When I was in college, I enrolled in one of the first Public Administration classes offered at the University of Oregon. It was a senior level class, taught by a new professor from Wayne State University. I don’t remember the professor’s name, but I do remember his admonition to me, in front of the entire class, that women didn’t belong in public administration, and that I would be taking a job from a man. Mind you, this was at the very beginning of the fledgling women’s rights movement, before the Equal Rights Amendment debates of the early 1970s, and long before Title IX and other progressive legislation, but I remember thinking “don’t tell me what I can’t or shouldn’t do.” More than once, I wished that professor could see me now, after a lifetime spent in public administration and elective office.
Sadly, despite meeting and overcoming multiple challenges on the path to equal rights, many women today are facing the same old attitudes that relegated them to a second or third tier years ago. Few women were encouraged to run for public office, and those who did faced questions that are not allowed to be asked in job interviews today. The recent obituary of former U.S. Representative Patricia Schroeder noted that, when she was asked about balancing running for political office and motherhood, she replied “I have a brain and a uterus, and they both work.” Bravo, Pat! You spoke for millions of women who have been balancing careers and parenthood. It’s ironic that such questions rarely are asked about men who have similar responsibilities, but different reproductive systems.
March is Women’s History Month, which highlights the achievements of women across the years, even though Women’s History Month only was designated as such by the federal government in 1987. Fairfax County has a long history of electing women leaders. In 1971, Jean Packard was the first woman elected at-large for county board chairman. In the early 1980s, when there were only nine members of the board, five of the members were female and, by 1988, six of the nine members were women, including Audrey Moore as chairman. When I first was elected in 1995, there were four women on the 10-member board, including Chairman Kate Hanley. Following the 2003 election, six of the 10 members were women; that number fell to five after the 2015 election, and the current three female members today. At present, only two women, Providence District Supervisor Dalia Palchik and Sully District Supervisor Kathy Smith, have filed for election to the board this year. To be sure, the job of Supervisor can be a tough one. Balancing needs, demands, and resources for tens of thousands of constituents is not easy, but nothing worth doing ever is easy.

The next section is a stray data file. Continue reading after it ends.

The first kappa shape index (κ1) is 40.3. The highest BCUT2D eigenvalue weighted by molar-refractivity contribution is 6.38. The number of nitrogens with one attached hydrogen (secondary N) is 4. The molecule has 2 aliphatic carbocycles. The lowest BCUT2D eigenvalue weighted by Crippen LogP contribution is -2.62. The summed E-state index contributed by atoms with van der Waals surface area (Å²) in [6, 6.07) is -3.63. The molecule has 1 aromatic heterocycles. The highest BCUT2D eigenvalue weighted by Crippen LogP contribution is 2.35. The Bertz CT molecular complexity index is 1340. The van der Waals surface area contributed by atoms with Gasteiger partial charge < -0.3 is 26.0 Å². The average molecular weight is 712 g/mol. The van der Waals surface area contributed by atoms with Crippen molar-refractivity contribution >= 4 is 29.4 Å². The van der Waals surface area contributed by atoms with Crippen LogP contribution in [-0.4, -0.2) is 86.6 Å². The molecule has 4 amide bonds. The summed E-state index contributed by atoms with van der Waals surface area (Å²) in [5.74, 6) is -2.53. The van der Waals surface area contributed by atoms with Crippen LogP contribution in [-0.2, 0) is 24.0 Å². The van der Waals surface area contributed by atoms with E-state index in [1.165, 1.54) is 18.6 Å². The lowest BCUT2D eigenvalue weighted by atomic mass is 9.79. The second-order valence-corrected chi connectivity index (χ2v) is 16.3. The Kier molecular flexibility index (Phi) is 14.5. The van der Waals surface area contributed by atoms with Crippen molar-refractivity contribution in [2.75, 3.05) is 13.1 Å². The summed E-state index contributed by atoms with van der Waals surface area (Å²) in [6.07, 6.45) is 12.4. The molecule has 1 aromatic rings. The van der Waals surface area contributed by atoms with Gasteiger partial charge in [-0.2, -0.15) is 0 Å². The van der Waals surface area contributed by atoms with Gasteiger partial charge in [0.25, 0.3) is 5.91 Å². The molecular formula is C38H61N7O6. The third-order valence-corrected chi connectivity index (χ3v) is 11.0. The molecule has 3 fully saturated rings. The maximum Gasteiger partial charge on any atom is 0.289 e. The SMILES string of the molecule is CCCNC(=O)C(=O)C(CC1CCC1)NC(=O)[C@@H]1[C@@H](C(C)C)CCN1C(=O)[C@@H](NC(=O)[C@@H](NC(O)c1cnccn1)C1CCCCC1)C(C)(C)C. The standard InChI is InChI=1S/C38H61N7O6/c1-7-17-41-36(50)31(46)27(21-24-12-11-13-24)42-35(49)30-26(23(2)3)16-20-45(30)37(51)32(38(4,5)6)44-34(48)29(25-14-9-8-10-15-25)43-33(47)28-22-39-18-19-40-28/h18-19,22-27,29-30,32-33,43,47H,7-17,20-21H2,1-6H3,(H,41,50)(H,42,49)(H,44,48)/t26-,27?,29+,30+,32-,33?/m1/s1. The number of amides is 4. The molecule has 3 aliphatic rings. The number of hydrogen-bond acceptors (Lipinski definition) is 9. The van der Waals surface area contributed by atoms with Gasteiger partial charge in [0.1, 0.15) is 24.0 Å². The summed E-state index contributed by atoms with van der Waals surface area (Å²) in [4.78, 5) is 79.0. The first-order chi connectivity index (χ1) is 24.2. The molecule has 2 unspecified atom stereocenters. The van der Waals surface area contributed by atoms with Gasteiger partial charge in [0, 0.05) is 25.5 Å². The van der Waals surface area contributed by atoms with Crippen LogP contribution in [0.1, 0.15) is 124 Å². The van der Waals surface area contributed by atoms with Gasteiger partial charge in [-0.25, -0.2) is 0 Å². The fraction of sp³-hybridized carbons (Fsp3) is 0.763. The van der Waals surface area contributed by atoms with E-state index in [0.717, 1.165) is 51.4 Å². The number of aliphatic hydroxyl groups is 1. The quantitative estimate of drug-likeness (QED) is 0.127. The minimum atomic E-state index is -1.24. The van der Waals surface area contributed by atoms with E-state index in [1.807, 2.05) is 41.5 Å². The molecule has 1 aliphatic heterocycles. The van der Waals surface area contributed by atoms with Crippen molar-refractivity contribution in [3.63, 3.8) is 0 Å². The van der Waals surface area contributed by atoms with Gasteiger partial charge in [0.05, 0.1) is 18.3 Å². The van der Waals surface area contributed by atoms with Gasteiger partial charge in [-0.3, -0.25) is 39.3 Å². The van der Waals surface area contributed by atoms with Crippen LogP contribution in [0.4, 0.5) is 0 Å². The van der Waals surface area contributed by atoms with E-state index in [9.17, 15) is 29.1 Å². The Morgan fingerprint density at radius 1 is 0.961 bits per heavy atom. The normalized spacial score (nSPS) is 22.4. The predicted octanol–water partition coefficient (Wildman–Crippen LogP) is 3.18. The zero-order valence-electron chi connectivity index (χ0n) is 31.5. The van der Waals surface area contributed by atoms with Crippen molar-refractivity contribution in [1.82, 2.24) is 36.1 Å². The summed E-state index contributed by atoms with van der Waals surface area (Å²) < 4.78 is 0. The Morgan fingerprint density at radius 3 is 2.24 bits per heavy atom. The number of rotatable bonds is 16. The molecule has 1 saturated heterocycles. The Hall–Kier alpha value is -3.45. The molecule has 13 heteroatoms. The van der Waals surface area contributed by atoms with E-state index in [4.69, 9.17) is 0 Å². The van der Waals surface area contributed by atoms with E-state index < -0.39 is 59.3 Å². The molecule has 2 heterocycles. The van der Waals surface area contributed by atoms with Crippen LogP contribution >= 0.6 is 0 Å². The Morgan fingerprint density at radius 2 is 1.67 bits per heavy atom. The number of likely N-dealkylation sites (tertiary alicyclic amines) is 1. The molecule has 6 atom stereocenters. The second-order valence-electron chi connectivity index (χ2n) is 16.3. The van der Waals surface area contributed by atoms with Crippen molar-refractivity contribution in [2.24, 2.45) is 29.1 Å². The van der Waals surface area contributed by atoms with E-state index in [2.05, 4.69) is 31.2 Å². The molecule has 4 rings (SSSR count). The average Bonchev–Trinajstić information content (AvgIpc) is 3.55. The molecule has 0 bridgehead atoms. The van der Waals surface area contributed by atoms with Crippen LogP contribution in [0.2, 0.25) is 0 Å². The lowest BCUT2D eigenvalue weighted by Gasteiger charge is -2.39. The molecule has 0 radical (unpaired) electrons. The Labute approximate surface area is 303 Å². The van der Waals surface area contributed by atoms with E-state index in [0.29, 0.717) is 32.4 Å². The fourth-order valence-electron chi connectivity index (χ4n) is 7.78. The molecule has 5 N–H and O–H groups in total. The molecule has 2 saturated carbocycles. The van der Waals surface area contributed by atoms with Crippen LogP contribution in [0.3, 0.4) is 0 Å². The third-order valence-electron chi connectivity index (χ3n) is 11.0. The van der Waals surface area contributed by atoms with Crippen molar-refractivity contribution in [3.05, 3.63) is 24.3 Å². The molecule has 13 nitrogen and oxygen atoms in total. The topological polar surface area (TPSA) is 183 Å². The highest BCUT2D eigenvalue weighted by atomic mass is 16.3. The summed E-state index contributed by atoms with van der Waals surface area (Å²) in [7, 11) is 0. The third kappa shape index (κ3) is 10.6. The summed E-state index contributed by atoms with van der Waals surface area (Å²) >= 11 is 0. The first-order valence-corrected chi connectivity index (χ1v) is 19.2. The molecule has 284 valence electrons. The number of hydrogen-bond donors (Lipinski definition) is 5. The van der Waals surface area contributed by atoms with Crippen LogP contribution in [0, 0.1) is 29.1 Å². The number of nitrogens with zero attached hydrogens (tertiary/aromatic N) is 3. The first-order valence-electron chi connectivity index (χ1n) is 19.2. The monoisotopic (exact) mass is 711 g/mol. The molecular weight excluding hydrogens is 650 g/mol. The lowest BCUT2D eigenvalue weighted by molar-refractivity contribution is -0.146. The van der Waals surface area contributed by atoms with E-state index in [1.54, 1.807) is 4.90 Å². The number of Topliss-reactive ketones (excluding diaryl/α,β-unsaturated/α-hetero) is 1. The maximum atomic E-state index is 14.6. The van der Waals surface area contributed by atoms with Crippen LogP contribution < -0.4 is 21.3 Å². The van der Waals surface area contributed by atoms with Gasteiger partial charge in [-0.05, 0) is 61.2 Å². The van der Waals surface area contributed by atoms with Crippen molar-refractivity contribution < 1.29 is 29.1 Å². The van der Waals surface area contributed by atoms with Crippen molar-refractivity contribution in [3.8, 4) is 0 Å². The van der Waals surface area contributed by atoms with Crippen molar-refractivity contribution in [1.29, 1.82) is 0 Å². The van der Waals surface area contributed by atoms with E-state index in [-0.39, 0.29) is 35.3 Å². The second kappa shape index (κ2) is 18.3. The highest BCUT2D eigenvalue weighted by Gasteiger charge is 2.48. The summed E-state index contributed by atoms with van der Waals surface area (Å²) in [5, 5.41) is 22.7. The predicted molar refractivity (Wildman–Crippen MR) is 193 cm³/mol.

As we extol Women’s History Month, it is appropriate to note that abuses of women suffragists during the “Night of Terror” more than 100 years ago happened right here in Fairfax County at the Lorton Workhouse. All they wanted was the right to vote. Today, girls in Iran are being poisoned at their schools, simply because they want to be educated. Similarly, girls in Afghanistan are forced to quit school, or allowed to attend schools where strict religious edicts are the only curriculum. Fear triumphs, and thousands of future leaders are discarded, simply because they are female. Never again should a girl anywhere be told what she can’t, or shouldn’t do!
Penny Gross is the Mason District Supervisor, in the Fairfax County Board of Supervisors. She may be emailed at firstname.lastname@example.org.